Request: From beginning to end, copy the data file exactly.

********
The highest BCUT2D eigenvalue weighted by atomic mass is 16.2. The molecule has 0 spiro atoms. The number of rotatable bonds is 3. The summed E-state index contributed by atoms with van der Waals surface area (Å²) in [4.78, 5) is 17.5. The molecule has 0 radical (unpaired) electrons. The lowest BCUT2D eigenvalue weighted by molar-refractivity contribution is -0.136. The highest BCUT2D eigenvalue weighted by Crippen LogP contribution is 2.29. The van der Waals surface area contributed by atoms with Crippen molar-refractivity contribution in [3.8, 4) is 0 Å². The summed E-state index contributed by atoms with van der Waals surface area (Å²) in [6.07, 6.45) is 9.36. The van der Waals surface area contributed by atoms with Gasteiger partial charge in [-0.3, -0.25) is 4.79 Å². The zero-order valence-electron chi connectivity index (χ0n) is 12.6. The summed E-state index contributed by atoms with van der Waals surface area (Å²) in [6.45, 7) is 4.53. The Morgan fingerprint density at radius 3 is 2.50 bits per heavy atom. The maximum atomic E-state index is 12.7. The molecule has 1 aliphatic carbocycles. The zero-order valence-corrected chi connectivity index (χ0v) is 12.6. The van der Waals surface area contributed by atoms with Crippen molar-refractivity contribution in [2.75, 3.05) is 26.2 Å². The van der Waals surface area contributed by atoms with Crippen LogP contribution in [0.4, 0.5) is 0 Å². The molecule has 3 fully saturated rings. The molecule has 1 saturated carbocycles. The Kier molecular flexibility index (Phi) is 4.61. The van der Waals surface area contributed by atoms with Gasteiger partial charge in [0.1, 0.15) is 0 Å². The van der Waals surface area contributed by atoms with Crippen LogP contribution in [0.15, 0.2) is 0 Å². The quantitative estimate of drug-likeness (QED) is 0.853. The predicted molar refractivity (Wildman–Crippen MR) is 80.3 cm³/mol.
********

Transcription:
The highest BCUT2D eigenvalue weighted by atomic mass is 16.2. The molecule has 0 spiro atoms. The number of rotatable bonds is 3. The summed E-state index contributed by atoms with van der Waals surface area (Å²) in [4.78, 5) is 17.5. The molecule has 0 radical (unpaired) electrons. The lowest BCUT2D eigenvalue weighted by molar-refractivity contribution is -0.136. The highest BCUT2D eigenvalue weighted by Crippen LogP contribution is 2.29. The van der Waals surface area contributed by atoms with Crippen molar-refractivity contribution in [3.8, 4) is 0 Å². The summed E-state index contributed by atoms with van der Waals surface area (Å²) in [6.07, 6.45) is 9.36. The van der Waals surface area contributed by atoms with Gasteiger partial charge in [-0.3, -0.25) is 4.79 Å². The zero-order valence-electron chi connectivity index (χ0n) is 12.6. The summed E-state index contributed by atoms with van der Waals surface area (Å²) in [6.45, 7) is 4.53. The Morgan fingerprint density at radius 3 is 2.50 bits per heavy atom. The maximum atomic E-state index is 12.7. The molecule has 1 aliphatic carbocycles. The zero-order valence-corrected chi connectivity index (χ0v) is 12.6. The van der Waals surface area contributed by atoms with Crippen molar-refractivity contribution in [2.75, 3.05) is 26.2 Å². The van der Waals surface area contributed by atoms with Crippen LogP contribution in [0.4, 0.5) is 0 Å². The molecule has 3 fully saturated rings. The molecule has 1 saturated carbocycles. The Kier molecular flexibility index (Phi) is 4.61. The van der Waals surface area contributed by atoms with Gasteiger partial charge in [0.1, 0.15) is 0 Å². The van der Waals surface area contributed by atoms with Crippen LogP contribution in [0.15, 0.2) is 0 Å². The quantitative estimate of drug-likeness (QED) is 0.853. The predicted molar refractivity (Wildman–Crippen MR) is 80.3 cm³/mol.